12. In Attorney-General v. Robson (1850) 5 Exch. 790 it was contended that the defendant was not concerned in the unshipping of the tobacco, though the purpose for which the vessel was hired might have been known to him, and a person, who merely afforded to others the means of doing a particular act, could not be said to do it himself. The contention was negatived, and Pollock, C.B. held that the words ' otherwise concerned ' mean having an interest whatever in the matter. Alderson, B., observed that in the circumstances it might not be said that the defendant assisted but he was certainly concerned in the unshipping.

13. From the above decisions it is seen that the words ' concerned in ' are of wide import and have been designedly used by the Legislature for punishing every one, who has anything to do in the process of importation of smuggled goods into this country. As pointed out by Alderson, B., a person, even though he might not have assisted in the import, may be held to have been concerned in the import. It is unnecessary for the prosecution to establish that the person in any way abetted in the import. In the light of the above discussion, it has to be decided whether on the facts of the case the prosecution has made out that the appellant was concerned in the import of the watches.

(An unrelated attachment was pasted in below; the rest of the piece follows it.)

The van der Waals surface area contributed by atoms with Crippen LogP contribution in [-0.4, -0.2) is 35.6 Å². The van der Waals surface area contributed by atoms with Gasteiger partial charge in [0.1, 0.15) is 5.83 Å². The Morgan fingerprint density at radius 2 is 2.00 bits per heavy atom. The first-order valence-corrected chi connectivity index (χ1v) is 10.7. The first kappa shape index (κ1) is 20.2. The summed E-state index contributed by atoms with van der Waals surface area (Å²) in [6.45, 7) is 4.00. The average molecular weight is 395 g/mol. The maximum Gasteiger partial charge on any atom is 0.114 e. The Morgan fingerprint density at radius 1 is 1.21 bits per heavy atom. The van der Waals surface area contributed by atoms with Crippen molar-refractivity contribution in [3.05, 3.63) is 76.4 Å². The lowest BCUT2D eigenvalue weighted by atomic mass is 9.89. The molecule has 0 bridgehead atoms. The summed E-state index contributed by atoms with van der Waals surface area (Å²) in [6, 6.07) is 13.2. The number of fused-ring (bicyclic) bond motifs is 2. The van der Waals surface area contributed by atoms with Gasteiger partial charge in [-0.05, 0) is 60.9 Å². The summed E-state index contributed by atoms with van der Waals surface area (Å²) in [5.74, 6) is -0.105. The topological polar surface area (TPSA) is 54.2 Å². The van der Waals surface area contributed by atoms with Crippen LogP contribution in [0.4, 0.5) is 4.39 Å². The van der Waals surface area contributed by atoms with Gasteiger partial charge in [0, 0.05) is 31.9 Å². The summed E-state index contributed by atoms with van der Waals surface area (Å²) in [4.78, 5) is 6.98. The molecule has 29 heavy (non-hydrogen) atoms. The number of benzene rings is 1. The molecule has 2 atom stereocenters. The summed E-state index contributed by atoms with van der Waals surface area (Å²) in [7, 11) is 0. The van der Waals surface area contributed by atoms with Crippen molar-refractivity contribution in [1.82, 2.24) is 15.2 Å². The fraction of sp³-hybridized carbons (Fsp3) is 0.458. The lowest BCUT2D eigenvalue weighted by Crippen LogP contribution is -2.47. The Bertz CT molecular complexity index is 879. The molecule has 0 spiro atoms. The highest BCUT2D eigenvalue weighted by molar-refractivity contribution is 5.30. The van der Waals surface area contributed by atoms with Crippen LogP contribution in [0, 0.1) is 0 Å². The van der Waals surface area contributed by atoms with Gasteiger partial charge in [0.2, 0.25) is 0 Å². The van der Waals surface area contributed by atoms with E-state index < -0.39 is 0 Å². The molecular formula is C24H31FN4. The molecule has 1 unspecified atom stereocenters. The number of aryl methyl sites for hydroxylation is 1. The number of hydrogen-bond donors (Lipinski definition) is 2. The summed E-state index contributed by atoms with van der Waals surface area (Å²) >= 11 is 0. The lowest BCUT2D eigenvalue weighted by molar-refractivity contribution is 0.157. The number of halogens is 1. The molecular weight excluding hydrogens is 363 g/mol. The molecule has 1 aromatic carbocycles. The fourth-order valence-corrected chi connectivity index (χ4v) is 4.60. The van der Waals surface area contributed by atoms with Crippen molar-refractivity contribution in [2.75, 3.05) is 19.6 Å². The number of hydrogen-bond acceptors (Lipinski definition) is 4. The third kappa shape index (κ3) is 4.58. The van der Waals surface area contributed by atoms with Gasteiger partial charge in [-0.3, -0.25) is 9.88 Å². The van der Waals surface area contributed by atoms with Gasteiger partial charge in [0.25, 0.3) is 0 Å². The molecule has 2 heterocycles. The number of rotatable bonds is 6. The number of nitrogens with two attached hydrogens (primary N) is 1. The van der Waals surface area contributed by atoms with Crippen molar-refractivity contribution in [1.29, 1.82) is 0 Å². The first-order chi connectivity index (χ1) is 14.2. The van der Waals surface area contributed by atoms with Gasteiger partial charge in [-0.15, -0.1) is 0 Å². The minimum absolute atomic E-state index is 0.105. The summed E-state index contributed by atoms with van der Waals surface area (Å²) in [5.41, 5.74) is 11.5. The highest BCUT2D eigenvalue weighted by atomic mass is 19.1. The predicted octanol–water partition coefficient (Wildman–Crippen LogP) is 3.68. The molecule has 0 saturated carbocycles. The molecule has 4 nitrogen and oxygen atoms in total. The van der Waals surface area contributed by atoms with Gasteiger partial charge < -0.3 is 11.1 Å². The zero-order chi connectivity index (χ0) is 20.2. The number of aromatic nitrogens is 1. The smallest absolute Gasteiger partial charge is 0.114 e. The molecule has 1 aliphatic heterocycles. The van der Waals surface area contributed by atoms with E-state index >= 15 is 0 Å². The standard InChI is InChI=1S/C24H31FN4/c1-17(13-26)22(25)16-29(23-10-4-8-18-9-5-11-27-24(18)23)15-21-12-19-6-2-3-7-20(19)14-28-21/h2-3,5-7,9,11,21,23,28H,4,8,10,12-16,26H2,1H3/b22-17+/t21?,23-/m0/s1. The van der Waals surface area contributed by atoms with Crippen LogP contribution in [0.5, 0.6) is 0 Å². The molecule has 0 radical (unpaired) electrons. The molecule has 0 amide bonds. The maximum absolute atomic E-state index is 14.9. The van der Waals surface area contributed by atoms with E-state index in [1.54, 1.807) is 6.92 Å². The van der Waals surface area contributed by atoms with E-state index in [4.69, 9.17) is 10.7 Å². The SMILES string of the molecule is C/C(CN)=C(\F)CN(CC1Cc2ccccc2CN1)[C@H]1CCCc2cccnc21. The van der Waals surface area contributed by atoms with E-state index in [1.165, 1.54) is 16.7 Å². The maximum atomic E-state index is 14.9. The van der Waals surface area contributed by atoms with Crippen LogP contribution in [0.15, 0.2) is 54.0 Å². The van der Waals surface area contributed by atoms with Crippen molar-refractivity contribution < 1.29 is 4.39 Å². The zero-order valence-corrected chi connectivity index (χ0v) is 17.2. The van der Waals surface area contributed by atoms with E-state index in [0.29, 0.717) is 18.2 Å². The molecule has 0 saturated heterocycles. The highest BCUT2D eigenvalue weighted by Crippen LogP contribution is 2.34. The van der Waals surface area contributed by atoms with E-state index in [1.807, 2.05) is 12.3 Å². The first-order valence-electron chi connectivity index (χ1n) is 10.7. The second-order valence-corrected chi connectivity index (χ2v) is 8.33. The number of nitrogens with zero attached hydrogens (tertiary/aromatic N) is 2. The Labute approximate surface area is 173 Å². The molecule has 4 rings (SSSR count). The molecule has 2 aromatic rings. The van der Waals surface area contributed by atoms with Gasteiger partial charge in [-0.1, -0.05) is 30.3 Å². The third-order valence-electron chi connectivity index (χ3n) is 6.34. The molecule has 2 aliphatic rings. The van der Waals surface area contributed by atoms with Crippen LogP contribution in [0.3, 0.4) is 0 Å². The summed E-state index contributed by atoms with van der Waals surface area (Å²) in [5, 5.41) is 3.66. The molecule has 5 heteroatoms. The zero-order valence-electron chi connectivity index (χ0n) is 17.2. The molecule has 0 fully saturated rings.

14. In his statement, Exhibit P-4, to the Customs Officer, the appellant admitted that he received two letters from Yusuf informing him that wrist watches and gold were being sent through Selvaraj and that the appellant should receive them and pay Selvaraj Rs. 1,500 as cooly to him. The statement of the appellant that he received two letters from Yusuf, is amply corroborated by the existence of the note, M.O. 4, which the appellant prepared of the articles which were mentioned in the letters. Selvaraj had in his possession the articles noted in the slip on board the ship. The statement of the appellant in Court that on receipt of the two letters he wrote to Yusuf that he would not be a party to the affairs cannot be accepted, as the appellant did not state so in Exhibit P-4. the plea that he declined his services is exculpatory and belated. There is also no direct evidence to prove that the appellant consented to receive the smuggled goods. It has not been established that the appellant replied these two letters. But the appellant has admitted that after making note of the articles and the prices mentioned in those two letters he destroyed the letters. This conduct is suspicious. In this connection the statement of the appellant in Exhibit P-4 that Selvaraj saw him at 11 A.M. on the morning and stated that he would bring the articles at 2 P.M. becomes very important, Setvaraj was arrested at 4 P.M. on board the ship on suspicion by P.W. 2. If, before his arrest, it is established that at 11 A.M. he contacted the appellant and that the appellant agreed to receive the smuggled goods, it would clearly prove that the appellant accepted to receive the smuggled goods according to Yusuf's letters. In fact Mr. S. Govind Swaminathan, learned Counsel for the appellant, stated that if it is established that Selvaraj met the appellant on the morning and the appellant agreed to receive the goods, he would have nothing further to say in favour of his client. But he submitted that the prosecution has not succeeded in proving that Selvaraj met the appellant that morning at 11 A.M. and the appellant agreed to receive the articles. In Exhibit P-4 the appellant stated that Selvaraj came to his house in the morning and told him that he would bring the articles at 2 P.M. Exhibit P-4 does not state whether the appellant agreed to receive the goods or not. But in his written statement in the trial Court, the appellant pleaded that Selvaraj came at 11 A.M. and informed him that he had come from Yusuf with the smuggled goods and that the appellant told him that he did not wish to have any dealings with him and asked Selvaraj to take the said goods to Penang. The plea of the appellant that he told Selvaraj that he would not have any dealings with him and asked Selvaraj to take back the goods was mentioned for the first time in the trial Court and was not stated by him in Exhibit P-4. Therefore, the statement that he refused to have dealings with Selvaraj cannot be accepted. The prosecution has to establish that Selvaraj met the appellant on the morning of the occurrence and the appellant agreed to receive the goods. When Selvaraj was arrested at 4-15 P.M. on board the ship, he confessed that he kept the gold and watches. He made a statement, Exhibit P-2 in which he stated that Yusuf had instructed him to deliver the goods to a person, who was near Broadway and that he would show the person to the Customs Authorities. After making the statement Selvaraj took P.W. 2, and showed the appellant to him. in the statement Selvaraj did not mention that he met the appellant in the morning. P.W. 2, the Rummaging Inspector, did not in his evidence state that Selvaraj told him that he met the appellant on the morning of the incident. When Selvaraj was questioned in the trial Court, it was not suggested to him that he stated to P.W. 2 that he met the appellant on the morning of the occurrence. It was not put to the appellant that Selvaraj met the appellant in the morning. It is not necessary that every material fact in the confessional statement, Exhibit P-4 should be corroborated. But it has to be considered whether the statement of the appellant in Exhibit P-4 that Selvaraj met him on the morning of the occurrence and stated that he would bring the articles at 2 P.M. could be acted upon. The appellant in Exhibit P-4 did not state that he agreed to receive the articles. The appellant admitted in the trial Court that Selvaraj visited him in the morning and told him that he had wrist watches and gold from Yusuf. The appellant added that he declined to have any dealings with him. In his written statement he further added that he asked Selvaraj to take back the goods to Penang and that in the presence of Selvaraj tore off the piece of paper, in which he had noted the items and the value of the goods, into pieces and threw them in the room. Therefore, apart from his statement in Exhibit P-4, the definite case of the appellant in the trial Court was that Selvaraj met him that morning. Though the fact of Selvaraj visiting the appellant that morning was not put to the appellant and his explanation asked for and though P.W. 2 did not mention about Selvaraj's visit in the morning and Selvaraj did not mention about his visit in his statement, as the appellant had definitely admitted Selvaraj's visit that morning in Exhibit P-4 as well as his statement in Court, there could be no prejudice to him in acting on his admission. The statement, Exhibit P-4 does not mention whether the appellant agreed to receive the goods or not. The appellant after noting the details of the articles with their value in a piece of paper destroyed the letters received from Yusuf. If the appellant never intended to comply with the request of Yusuf, one cannot understand why he made a note of all the articles with the prices as found in the letter. The evidence of P.W. 2, the Rummaging Inspector, is that when Selvaraj showed the appellant to him, the appellant tore the paper and threw the torn pieces through the window and that he collected the torn pieces and pasted them together. It is not disputed that M.O. 4 is in the handwriting of the appellant and the articles that were noted in the letters were found in the possession of Selvaraj on board the ship. There is no reason at all for rejecting the testimony of P.W. 2 that the appellant tore the paper when he saw P.W. 2. The statement of this appellant that he tore the paper in the morning after declining his services to Selvaraj is opposed to his confession and belated and cannot be accepted The conduct of the appellant proves that he had a guilty mind. If the noting of the details of the articles with their value by the appellant was innocent, there is no reason for his destroying the original letters and the piece of paper on his seeing P.W. 2. The conduct of the appellant in tearing off the piece of paper establishes that he noted the particulars from Yusuf's letter with a view to receive the articles from Selvaraj and did not want it to fall into the hands of P.W. 2. It has already been found that Selvaraj did meet the appellant in the morning. In Exhibit P-4 the appellant admitted that Selvaraj stated that he would bring the articles at 2 P.M. Taking the various circumstances namely the admitted receipt of two letters from Yusuf, the tearing off the two letters received from Yusuf after noting the details in a piece of paper, the meeting of Selvaraj on the morning of the incident and the tearing off the slip of paper on seeing P.W. 2, it can be safely presumed that when Selvaraj stated that he would bring the goods at 2 P.M., the appellant accepted to receive the goods according to Yusuf's letters. These facts conclusively establish that the appellant when he received the two letters from Yusuf accepted to receive the smuggled goods from Selvaraj according to the direction in the letter. The facts found prove that the appellant was concerned in the illegal import of the gold and watches. The conviction under Section 167(81) of the Sea Customs Act is therefore correct. The conviction under Section 23-I/A (a) of the Foreign Exchange Regulation Act is also confirmed. The sentence cannot be said to excessive. The conviction under Section 167(81) of the Sea Customs Act and the sentence are confirmed. No separate sentence is necessary under Section 23-I/A (a) of the Foreign Exchange Regulation Act. The appeal is dismissed.